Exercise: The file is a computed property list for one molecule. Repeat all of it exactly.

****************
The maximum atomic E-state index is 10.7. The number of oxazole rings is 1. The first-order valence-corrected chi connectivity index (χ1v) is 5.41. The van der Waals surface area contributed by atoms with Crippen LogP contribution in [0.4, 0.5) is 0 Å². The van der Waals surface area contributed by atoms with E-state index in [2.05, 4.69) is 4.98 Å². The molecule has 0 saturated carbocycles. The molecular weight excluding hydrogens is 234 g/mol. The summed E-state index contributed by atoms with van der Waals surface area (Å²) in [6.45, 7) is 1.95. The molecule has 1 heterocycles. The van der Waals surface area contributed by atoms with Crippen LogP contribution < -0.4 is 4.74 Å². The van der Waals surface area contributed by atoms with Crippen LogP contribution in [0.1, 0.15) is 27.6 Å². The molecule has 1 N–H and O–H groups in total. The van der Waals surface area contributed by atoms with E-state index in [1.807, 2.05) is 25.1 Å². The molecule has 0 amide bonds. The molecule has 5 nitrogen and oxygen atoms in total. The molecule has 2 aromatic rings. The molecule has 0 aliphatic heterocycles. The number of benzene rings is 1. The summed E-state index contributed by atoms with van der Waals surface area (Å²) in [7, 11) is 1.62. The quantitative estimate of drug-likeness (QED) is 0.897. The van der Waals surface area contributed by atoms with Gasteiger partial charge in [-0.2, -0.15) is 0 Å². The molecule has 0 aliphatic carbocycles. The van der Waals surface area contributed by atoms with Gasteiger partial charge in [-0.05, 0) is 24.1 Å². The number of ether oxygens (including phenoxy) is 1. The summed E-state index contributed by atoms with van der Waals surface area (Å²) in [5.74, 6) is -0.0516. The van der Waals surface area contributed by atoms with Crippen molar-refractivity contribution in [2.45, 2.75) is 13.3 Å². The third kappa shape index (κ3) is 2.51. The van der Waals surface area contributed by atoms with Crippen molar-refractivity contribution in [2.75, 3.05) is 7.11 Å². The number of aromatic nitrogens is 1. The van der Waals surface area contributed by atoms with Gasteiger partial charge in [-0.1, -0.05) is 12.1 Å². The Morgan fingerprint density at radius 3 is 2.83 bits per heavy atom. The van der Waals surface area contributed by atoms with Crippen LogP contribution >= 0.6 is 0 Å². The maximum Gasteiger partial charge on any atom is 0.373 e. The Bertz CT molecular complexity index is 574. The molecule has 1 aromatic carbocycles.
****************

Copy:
The maximum atomic E-state index is 10.7. The number of oxazole rings is 1. The first-order valence-corrected chi connectivity index (χ1v) is 5.41. The van der Waals surface area contributed by atoms with Crippen LogP contribution in [0.4, 0.5) is 0 Å². The van der Waals surface area contributed by atoms with E-state index in [2.05, 4.69) is 4.98 Å². The molecule has 0 saturated carbocycles. The molecular weight excluding hydrogens is 234 g/mol. The summed E-state index contributed by atoms with van der Waals surface area (Å²) in [6.45, 7) is 1.95. The molecule has 1 heterocycles. The van der Waals surface area contributed by atoms with Crippen LogP contribution < -0.4 is 4.74 Å². The van der Waals surface area contributed by atoms with Crippen LogP contribution in [0.1, 0.15) is 27.6 Å². The molecule has 1 N–H and O–H groups in total. The van der Waals surface area contributed by atoms with E-state index in [1.807, 2.05) is 25.1 Å². The molecule has 0 amide bonds. The molecule has 5 nitrogen and oxygen atoms in total. The molecule has 2 aromatic rings. The molecule has 0 aliphatic heterocycles. The number of benzene rings is 1. The summed E-state index contributed by atoms with van der Waals surface area (Å²) in [7, 11) is 1.62. The quantitative estimate of drug-likeness (QED) is 0.897. The van der Waals surface area contributed by atoms with Gasteiger partial charge in [-0.2, -0.15) is 0 Å². The molecule has 0 aliphatic carbocycles. The van der Waals surface area contributed by atoms with Gasteiger partial charge in [-0.05, 0) is 24.1 Å². The number of ether oxygens (including phenoxy) is 1. The summed E-state index contributed by atoms with van der Waals surface area (Å²) in [5.74, 6) is -0.0516. The van der Waals surface area contributed by atoms with Crippen molar-refractivity contribution in [2.45, 2.75) is 13.3 Å². The third kappa shape index (κ3) is 2.51. The van der Waals surface area contributed by atoms with Crippen molar-refractivity contribution in [2.75, 3.05) is 7.11 Å². The number of aromatic nitrogens is 1. The van der Waals surface area contributed by atoms with Gasteiger partial charge in [-0.1, -0.05) is 12.1 Å². The Morgan fingerprint density at radius 3 is 2.83 bits per heavy atom. The van der Waals surface area contributed by atoms with Crippen LogP contribution >= 0.6 is 0 Å². The maximum Gasteiger partial charge on any atom is 0.373 e. The Bertz CT molecular complexity index is 574. The molecule has 1 aromatic carbocycles.